Across emerging markets, the earnings picture is encouraging. Stabilization in currency and commodity values has benefited emerging markets, lending support to our 11% normalized EPS growth projections. After numerous years of downward revisions, our analysts’ EPS revisions have turned more positive in recent months.
In the U.S., a pickup in corporate profit growth began in the middle of 2016. So far this year, profits have continued to strengthen amid a lower U.S. dollar and an end to energy sector write-offs; the energy, financial and technology sectors have fueled the biggest gains. Although the U.S. economy is entering late cycle, we see a low risk of a recession in the near term, expecting another couple of years of solid earnings growth. U.S. stock valuations may now be higher than their long-term average in absolute terms, but they continue to look attractive relative to cash and bonds.
The MSCI Emerging Markets Index has returned almost 30% over the past year, pulling the index well above its January 2016 low. But as profits are improving and valuations continue to look reasonable, we see further gains ahead and note that the index is still about 30% lower than its 2007 peak in USD price terms. Our analyst earnings estimates imply double-digit EM equity returns propelled by stronger profits.
Many Brazilian stocks look especially attractive after two years of economic contraction and depressed equity values, especially given the sharp setback in recent weeks. Brazilian stocks recently moved back into the first quintile of our valuation ranking, a favorable tactical signal, and the breadth of earnings revisions is much wider than it has been in the past. We believe that as long as Brazil’s economic recovery persists, Brazilian companies can deliver multiple years of earnings growth.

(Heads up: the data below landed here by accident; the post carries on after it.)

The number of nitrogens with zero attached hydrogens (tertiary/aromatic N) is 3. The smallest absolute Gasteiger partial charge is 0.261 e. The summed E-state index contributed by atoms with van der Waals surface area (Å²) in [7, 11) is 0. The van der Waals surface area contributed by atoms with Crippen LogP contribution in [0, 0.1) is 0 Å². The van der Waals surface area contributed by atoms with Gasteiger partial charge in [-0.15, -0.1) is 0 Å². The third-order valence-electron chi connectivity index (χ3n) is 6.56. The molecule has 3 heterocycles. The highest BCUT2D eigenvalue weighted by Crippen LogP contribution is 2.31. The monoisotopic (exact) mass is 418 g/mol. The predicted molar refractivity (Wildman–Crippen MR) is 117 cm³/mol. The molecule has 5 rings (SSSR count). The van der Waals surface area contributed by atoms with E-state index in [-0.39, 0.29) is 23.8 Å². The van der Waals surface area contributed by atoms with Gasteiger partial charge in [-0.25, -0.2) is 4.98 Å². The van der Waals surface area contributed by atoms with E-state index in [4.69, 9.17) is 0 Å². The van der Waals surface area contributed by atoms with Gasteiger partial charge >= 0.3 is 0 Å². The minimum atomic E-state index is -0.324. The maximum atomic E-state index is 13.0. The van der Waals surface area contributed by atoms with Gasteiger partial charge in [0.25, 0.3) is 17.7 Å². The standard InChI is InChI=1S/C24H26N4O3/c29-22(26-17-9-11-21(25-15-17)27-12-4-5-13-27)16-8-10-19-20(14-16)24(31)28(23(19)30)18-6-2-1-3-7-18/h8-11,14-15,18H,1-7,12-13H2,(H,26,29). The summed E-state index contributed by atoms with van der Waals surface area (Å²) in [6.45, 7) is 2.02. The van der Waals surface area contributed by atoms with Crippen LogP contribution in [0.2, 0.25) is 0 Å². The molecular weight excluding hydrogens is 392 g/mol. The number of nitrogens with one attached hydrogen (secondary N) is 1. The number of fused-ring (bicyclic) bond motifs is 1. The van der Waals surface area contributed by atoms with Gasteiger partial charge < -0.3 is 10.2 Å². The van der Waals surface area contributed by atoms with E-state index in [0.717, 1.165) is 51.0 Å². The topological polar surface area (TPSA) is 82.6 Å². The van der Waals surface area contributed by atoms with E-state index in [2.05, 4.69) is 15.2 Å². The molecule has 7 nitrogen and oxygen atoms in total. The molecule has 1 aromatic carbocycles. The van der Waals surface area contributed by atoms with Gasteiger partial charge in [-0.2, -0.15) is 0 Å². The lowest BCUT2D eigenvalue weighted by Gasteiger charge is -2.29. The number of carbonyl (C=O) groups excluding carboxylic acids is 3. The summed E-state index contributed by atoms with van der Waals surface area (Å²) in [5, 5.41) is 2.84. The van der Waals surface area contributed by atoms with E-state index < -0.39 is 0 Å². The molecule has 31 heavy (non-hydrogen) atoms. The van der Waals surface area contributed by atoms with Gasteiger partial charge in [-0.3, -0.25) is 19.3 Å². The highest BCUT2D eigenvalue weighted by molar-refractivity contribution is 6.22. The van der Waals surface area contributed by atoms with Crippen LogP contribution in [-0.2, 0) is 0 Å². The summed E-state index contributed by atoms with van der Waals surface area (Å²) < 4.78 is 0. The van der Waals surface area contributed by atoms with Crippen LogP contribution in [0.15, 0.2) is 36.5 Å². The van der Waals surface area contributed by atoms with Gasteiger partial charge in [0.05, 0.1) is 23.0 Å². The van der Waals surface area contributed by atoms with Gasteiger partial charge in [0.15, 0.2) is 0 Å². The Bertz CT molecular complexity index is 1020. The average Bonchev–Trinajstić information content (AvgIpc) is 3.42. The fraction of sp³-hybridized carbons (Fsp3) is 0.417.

There are some particularly striking patterns in recent EM equity performance, which have led to interesting opportunities for our investors. As the global reflation theme has faded, EM financials have underperformed, value stocks have given up all the gains they made in 2016 and commodities have surrendered all the gains they made since 2014. On the other hand, quality stocks have never been more expensive. Consequently, on a style basis we prefer value and momentum to quality in EM equities.
Our investors are finding opportunities in a wider range of European value stocks. They still like certain cyclicals (including some financials), but in the past several months their value portfolios have become more broad-based. Stocks in several sectors—pharmaceuticals, for example—are now seen as fundamentally sound and good value, whereas a few months ago many were viewed as value traps.
For U.S. equity investors, what succeeded in 2016 struggled in 2017, and vice versa. In 2016, investors rewarded low volatility and deep value stocks with no growth, but in 2017 growth has outpaced value. As our U.S. growth investors see it, the trends driving growth stocks seem sustainable, particularly given the exposure of large-cap growth to favorable international trends. For example, in the technology sector, advances in parallel processing are benefiting “rich data” companies and firms working in the artificial intelligence space. And with a few exceptions, valuations appear reasonable.
Our U.S. equity value investors are somewhat more cautious as they see some headwinds that may challenge value investing for a while. Many traditional value companies are under serious pressure from disrupters and secular changes in consumer trends, although we are looking carefully to uncover opportunities in these areas with depressed valuations. Financials remain an area of focus, especially after the sector’s recent pullback.
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Higher valuations worldwide, especially for U.S. and low volatility stocks